Written by Jocelyn Boigenzahn, Curatorial Intern
Charles Webster Hawthorne was an American portrait and genre painter and a noted teacher who founded the Cape Cod School of Art in Provincetown, MA in 1899. He was born in Illinois, but raised in Maine. He studied painting under several notable artists at the National Academy of Design and the Art Students League. Hawthorne declared that the most dominant influence in his career was William Merritt Chase. Both men were naturally talented teachers and figurative painters who were drawn to rich color and the lusciousness of oil paint as a medium.
This portrait demonstrates Hawthorne’s interest in combining elements of realism, while keeping Monet’s style and the glow of Impressionism, differentiating between color and tone and to re-create the illusion of light in new ways. We see the a summation of Hawthorne’s unique style in this portrait with the rich blue tones of the background and the impressionistic-like light changes in the dress of the young woman named April.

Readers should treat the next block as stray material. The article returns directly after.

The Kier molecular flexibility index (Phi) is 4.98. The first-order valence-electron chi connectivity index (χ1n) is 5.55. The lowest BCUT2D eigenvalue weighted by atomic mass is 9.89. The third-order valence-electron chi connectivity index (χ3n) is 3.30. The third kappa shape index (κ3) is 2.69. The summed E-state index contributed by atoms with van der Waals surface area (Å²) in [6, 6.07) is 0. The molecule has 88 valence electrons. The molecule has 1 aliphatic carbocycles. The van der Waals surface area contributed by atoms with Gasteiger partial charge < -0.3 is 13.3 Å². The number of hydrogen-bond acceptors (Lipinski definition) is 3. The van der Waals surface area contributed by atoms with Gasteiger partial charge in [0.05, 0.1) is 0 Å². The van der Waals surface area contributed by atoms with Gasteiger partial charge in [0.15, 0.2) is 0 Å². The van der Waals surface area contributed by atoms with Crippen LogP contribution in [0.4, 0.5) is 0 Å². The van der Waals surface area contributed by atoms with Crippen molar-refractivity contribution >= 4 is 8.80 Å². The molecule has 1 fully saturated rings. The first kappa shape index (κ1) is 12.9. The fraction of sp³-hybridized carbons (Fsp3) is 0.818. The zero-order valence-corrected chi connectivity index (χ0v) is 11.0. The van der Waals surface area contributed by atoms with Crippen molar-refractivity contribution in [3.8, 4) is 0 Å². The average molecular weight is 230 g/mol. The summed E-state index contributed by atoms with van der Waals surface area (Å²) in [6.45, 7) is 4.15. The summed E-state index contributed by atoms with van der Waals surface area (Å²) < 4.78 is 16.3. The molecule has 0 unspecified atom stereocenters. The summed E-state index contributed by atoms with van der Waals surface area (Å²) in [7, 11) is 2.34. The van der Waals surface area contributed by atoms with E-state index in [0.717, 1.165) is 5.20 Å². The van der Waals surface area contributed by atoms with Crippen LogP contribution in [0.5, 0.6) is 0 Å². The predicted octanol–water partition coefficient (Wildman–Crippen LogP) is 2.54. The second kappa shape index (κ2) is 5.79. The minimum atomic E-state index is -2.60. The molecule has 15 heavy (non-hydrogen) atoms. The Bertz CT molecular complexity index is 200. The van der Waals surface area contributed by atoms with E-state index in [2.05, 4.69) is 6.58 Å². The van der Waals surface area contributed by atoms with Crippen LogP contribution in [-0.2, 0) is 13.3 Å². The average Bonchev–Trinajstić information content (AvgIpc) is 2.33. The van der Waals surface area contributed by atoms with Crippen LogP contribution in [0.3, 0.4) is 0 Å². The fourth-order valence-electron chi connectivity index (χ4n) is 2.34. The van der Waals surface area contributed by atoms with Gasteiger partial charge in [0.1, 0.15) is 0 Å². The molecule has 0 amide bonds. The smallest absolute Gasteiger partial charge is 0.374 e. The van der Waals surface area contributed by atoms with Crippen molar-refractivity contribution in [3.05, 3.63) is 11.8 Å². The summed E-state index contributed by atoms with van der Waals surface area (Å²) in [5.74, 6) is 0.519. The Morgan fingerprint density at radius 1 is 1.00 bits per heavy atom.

Content with more rural life than that of William Merritt Chase and his New York art circles, Hawthrone broaden the subject matter of American Impressionism to include the rural and earthy world outside of big metropolitan centers. By 1916, the historic fishing village of Provincetown had become the largest art colony in the world luring such artists as George Ault, Gifford Beal, Reynolds Beal, Henry Demuth, Childe Hassam, Ernest Lawson, and William Zorach to its shores. According to historian Ronald A. Kuchta, “Provincetown is the origin of many famous paintings in the history of the twentieth-century American art.”